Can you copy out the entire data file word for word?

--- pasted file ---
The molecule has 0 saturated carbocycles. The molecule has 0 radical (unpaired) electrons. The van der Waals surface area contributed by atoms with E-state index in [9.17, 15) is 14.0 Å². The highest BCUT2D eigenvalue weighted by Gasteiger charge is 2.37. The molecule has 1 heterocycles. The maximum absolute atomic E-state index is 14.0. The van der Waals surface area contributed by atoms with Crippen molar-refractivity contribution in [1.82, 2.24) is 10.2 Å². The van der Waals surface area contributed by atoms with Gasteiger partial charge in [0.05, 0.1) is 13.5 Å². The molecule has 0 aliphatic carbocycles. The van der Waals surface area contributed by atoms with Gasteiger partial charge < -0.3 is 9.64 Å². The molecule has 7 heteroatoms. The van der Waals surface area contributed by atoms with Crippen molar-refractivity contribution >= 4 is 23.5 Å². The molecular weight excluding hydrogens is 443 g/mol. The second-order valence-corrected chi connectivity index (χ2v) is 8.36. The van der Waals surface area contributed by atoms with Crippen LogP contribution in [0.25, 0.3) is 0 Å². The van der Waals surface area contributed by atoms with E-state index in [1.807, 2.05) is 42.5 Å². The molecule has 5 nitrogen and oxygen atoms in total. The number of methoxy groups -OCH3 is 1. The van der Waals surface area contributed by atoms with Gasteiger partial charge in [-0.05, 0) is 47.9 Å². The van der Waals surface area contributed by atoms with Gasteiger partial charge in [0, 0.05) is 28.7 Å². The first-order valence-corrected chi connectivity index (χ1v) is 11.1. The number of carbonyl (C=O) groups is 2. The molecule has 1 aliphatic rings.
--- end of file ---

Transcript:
The molecule has 0 saturated carbocycles. The molecule has 0 radical (unpaired) electrons. The van der Waals surface area contributed by atoms with E-state index in [9.17, 15) is 14.0 Å². The highest BCUT2D eigenvalue weighted by Gasteiger charge is 2.37. The molecule has 1 heterocycles. The maximum absolute atomic E-state index is 14.0. The van der Waals surface area contributed by atoms with Crippen molar-refractivity contribution in [1.82, 2.24) is 10.2 Å². The van der Waals surface area contributed by atoms with Gasteiger partial charge in [0.05, 0.1) is 13.5 Å². The molecule has 0 aliphatic carbocycles. The van der Waals surface area contributed by atoms with Gasteiger partial charge < -0.3 is 9.64 Å². The molecule has 7 heteroatoms. The van der Waals surface area contributed by atoms with Crippen molar-refractivity contribution >= 4 is 23.5 Å². The molecular weight excluding hydrogens is 443 g/mol. The second-order valence-corrected chi connectivity index (χ2v) is 8.36. The van der Waals surface area contributed by atoms with Crippen LogP contribution in [0.25, 0.3) is 0 Å². The van der Waals surface area contributed by atoms with E-state index in [1.807, 2.05) is 42.5 Å². The molecule has 5 nitrogen and oxygen atoms in total. The number of methoxy groups -OCH3 is 1. The van der Waals surface area contributed by atoms with Gasteiger partial charge in [-0.05, 0) is 47.9 Å². The van der Waals surface area contributed by atoms with Gasteiger partial charge in [0, 0.05) is 28.7 Å². The first-order valence-corrected chi connectivity index (χ1v) is 11.1. The number of carbonyl (C=O) groups is 2. The molecule has 1 aliphatic rings.